Sudan: Southern Independence, Northern Aggression

The Republic of Southern Sudan officially became the world’s newest nation on July 9. An overwhelming majority of voters supported independence from the North in a January referendum. The event was marked by huge celebrations across the new country. The New York Times reported that by dawn thousands had poured into the streets of the capital, Juba. Dignitaries from all over the world arrived there as well to partake in the festivities.

Officials from the United States, the United Kingdom, and China were among those who spoke at a ceremony hosted by the government of the new state. They offered encouragement and support, promising to open embassies in the capital as soon as possible.

After his swearing in, South Sudanese president Salva Kiir spoke to the thousands gathered. “We were bombed, maimed, enslaved, treated worse than a refugee in our own country,” he told the crowd, “but we have to forgive, although we will not forget.”

South Sudan’s independence comes after two decades of civil war and mass atrocities at the hands of the government led by President Omar al-Bashir. Military operations into areas considered friendly to southern rebels often resulted in the murder and arrest of civilians. Forced displacement was used to clear out huge tracts of land. For these actions and others, the International Criminal Court issued arrest warrants for Bashir in 2009 for war crimes and crimes against humanity, and in 2010 for genocide.

Bashir also delivered a speech at the independence day ceremony. But the world’s newest nation has little time to celebrate as it faces the resurgence of some very old problems.

A new frontline is beginning to appear on the North–South border, as unsettled territorial claims escalate into violent confrontation. The oil-rich regions of South Kordofan, specifically the town of Abyei, have been the epicenters of this resurgence of violence. Northern forces entered Abyei in May, amid government claims of attacks by southern militias. Fighting spread further into the Nuba mountains region, and there are now reports of ethnic cleansing against the people there. Deadly bombardments, house-to-house arrests, executions, and a blockade against humanitarian aid have left hundreds of Nuba dead and tens of thousands displaced. Many of the Nuba have fled their homes to the safety of caves to avoid the the deadly government offensive.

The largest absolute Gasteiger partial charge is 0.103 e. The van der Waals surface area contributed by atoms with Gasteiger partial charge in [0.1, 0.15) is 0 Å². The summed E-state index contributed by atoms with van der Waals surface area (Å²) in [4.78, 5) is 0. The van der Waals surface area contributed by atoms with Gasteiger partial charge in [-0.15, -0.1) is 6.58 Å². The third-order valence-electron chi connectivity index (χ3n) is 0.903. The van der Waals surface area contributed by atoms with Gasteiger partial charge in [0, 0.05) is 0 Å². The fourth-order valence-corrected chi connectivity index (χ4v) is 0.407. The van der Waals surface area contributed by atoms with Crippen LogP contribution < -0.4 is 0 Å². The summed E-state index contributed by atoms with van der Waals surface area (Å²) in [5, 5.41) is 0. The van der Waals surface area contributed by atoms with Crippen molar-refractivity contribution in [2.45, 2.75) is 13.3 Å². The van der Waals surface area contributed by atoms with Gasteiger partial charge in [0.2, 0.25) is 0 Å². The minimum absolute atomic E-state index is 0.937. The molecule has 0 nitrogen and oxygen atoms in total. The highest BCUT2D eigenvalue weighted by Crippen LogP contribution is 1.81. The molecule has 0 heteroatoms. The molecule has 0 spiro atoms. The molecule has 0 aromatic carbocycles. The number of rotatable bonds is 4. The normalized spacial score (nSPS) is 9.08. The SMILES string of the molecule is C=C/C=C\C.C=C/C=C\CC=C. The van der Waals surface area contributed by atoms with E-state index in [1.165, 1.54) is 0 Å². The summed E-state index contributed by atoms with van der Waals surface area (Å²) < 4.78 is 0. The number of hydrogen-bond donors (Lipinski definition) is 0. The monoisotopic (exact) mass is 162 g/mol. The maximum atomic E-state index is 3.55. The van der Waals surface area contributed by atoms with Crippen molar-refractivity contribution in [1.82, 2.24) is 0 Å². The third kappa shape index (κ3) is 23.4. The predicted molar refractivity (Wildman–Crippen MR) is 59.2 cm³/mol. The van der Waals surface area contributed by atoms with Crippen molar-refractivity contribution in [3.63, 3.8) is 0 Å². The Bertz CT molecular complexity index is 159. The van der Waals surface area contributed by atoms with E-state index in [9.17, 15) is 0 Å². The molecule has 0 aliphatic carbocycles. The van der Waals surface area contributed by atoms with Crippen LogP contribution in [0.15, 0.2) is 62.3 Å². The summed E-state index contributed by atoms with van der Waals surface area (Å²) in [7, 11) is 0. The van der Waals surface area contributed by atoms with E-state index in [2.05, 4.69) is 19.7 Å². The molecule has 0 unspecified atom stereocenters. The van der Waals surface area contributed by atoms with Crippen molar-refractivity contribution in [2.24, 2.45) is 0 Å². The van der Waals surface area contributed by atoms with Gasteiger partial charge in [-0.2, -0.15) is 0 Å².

While Bashir claims the North is responding to rebel aggression, others believe he has more sinister intentions. According to columnist Eric Reeves, Khartoum plans to “seize Abyei as far south as possible, then negotiate final status of the region from a position of military strength.”

Many agree with this analysis based on one very important fact: The border regions are oil-rich, and North Sudan stands to lose billions of dollars of revenue now that the South has seceded. The already debt-laden government is trying to ensure that it has a heavy presence in an area that could be vital to the regime’s survival—and by all appearances, it is willing to restart war to do so.

Photo: David Azia/Associated Press

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